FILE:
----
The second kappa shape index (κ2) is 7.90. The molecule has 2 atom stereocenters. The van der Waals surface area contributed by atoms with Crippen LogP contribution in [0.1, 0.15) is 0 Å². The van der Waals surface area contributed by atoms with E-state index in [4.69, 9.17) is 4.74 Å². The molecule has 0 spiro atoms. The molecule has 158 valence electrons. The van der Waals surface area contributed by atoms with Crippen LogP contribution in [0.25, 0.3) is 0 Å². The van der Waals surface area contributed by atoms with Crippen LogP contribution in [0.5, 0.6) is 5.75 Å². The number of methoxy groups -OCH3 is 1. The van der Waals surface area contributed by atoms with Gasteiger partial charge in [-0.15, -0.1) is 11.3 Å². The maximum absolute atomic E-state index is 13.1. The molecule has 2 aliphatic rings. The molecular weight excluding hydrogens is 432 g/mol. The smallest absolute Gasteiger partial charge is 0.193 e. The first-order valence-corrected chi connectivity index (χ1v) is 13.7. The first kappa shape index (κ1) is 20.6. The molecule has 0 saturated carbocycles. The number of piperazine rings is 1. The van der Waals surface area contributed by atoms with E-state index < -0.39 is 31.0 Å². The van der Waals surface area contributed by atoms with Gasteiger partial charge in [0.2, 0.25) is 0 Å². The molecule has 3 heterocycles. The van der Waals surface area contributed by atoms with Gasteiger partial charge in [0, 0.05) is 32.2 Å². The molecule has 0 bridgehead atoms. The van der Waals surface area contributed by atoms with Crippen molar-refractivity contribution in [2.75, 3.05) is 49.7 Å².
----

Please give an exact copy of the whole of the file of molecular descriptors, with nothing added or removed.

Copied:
The second kappa shape index (κ2) is 7.90. The molecule has 2 atom stereocenters. The van der Waals surface area contributed by atoms with Crippen LogP contribution in [0.1, 0.15) is 0 Å². The van der Waals surface area contributed by atoms with E-state index in [4.69, 9.17) is 4.74 Å². The molecule has 0 spiro atoms. The molecule has 158 valence electrons. The van der Waals surface area contributed by atoms with Crippen LogP contribution in [0.25, 0.3) is 0 Å². The van der Waals surface area contributed by atoms with Crippen LogP contribution in [0.5, 0.6) is 5.75 Å². The number of methoxy groups -OCH3 is 1. The van der Waals surface area contributed by atoms with Gasteiger partial charge in [-0.15, -0.1) is 11.3 Å². The maximum absolute atomic E-state index is 13.1. The molecule has 2 aliphatic rings. The molecular weight excluding hydrogens is 432 g/mol. The smallest absolute Gasteiger partial charge is 0.193 e. The first-order valence-corrected chi connectivity index (χ1v) is 13.7. The first kappa shape index (κ1) is 20.6. The molecule has 0 saturated carbocycles. The number of piperazine rings is 1. The van der Waals surface area contributed by atoms with E-state index < -0.39 is 31.0 Å². The van der Waals surface area contributed by atoms with Gasteiger partial charge in [0.2, 0.25) is 0 Å². The molecule has 3 heterocycles. The van der Waals surface area contributed by atoms with Gasteiger partial charge in [0, 0.05) is 32.2 Å². The molecule has 0 bridgehead atoms. The van der Waals surface area contributed by atoms with Crippen molar-refractivity contribution in [2.75, 3.05) is 49.7 Å².